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The Rise of Do-It-Yourself Education

Do it yourself is more than just a trend for crafts and home improvements -- it is an ethos that has reached higher education.

December 4, 2019
 

DIY has become pervasive in our culture. In part it is fueled by the internet, most particularly by YouTube. In part it is energized by time and money savings. It is further driven by the possibility of personalization and customization to meet individual needs just in time and just in place. More than 50 percent of the DIY-ers are between 24 and 44 years of age, and the numbers are growing. This trend is immutable now; it is continuing to grow in numbers and expand into new fields every year.

For centuries the personalized individual education came in the form of books. In the last half of the 20th century, there were “How to …” books and the “ … for Dummies” books. They were aimed at more superficial learning, often conveying far less than a college course or curriculum in the field. More often these books provided little depth of understanding or wider ramifications than a specific construct, process or skill. For deeper and broader understanding, learners continued to seek formal education at institutions of higher learning.

The advent of the internet and its robust integration into scholarly and academic fields has enabled do-it-yourself approaches online. The pervasive DIY mind-set has spilled over into independent learning online, as Dian Schaffhauser writes:

A do-it-yourself mindset is changing the face of education worldwide, according to new survey results. Learners are "patching together" their education from a "menu of options," including self-teaching, short courses and bootcamps, and they believe that self-service instruction will become even more prevalent for lifelong learning. In the United Sates specifically, 84 percent of people said learning would become even more self-service the older they get.

One of the first to leverage the power of the internet for learning was Salman Khan, who created Khan Academy more than 15 years ago. The mini-videos and his clear explanation of classroom subject concepts became a hit with K-12 educators, parents and students alike. Over the years, Khan Academy has expanded to provide a broad curriculum and multiple options for learning.

The rise of Coursera, edX and the ever-expanding host of at-scale online learning options have enabled learners to pursue learning à la carte. The options are in the thousands, and the costs are minimal. Millions of learners worldwide are taking advantage of the low cost, easy access and high quality of these offerings. The Pearson and Harris Insights & Analytics survey reveals that DIY reskilling and upskilling is even more prevalent in developing countries: “More than anywhere else in the world, people in China, Brazil, India and Hispano-America believe education is driving the global economy. Over two-thirds of learners in these countries have been looking to re-skill in the past two years, compared to only 31 per cent of Americans and 24 per cent of British learners.”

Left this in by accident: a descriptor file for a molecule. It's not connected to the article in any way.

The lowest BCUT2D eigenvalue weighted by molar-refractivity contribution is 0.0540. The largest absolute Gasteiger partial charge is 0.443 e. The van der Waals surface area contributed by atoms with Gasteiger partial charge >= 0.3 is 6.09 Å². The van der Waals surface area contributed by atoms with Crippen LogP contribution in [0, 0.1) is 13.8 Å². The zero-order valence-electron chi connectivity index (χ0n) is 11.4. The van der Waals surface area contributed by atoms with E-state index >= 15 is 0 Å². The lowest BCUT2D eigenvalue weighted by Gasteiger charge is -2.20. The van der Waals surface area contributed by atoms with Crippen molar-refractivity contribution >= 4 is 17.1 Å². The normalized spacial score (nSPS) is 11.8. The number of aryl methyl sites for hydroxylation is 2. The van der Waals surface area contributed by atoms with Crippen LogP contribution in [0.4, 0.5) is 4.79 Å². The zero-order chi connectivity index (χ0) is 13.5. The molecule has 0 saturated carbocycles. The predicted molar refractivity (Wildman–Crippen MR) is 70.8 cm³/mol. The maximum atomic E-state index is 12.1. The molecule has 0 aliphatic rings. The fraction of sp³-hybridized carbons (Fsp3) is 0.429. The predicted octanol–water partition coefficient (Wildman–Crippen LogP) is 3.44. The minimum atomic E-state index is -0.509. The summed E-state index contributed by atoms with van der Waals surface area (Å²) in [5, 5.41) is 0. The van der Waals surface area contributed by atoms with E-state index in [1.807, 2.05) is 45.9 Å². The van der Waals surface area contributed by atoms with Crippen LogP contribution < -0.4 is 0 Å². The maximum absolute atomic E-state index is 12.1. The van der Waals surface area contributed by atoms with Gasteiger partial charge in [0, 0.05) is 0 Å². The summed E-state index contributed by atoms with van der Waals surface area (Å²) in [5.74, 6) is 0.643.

College and university enrollments in the U.S. have dropped the past eight straight years. Over the same period, through 2018, total cumulative enrollments in MOOCs grew to 101 million.

Perhaps we have not been losing learners in the U.S. at all. In fact, there may be millions more postsecondary learners in the U.S. than ever before; they are simply not enrolling directly in colleges and universities, but instead choosing to DIY via MOOCs and other online, nondegree modes.

What are the takeaways if we understand that a growing number of learners are choosing to do it themselves rather than leaving it to colleges to develop full curriculum content? Should we do more research on just what students (and employers) are seeking? Should we break our degrees into stackable certifications? Should we look more closely at heutagogical approaches rather than adrogogical approaches in our design and teaching? Heutagogy is the study and practice of self-determined learning.

As enrollments decline nationally, so many individual universities continue to experience declines year after year. Is it not worth considering these broad societal changes that are moving students toward skilling and upskilling via DIY, rather than marketing the same degrees in the same structure that is producing losses year after year? Who is leading this initiative at your university?

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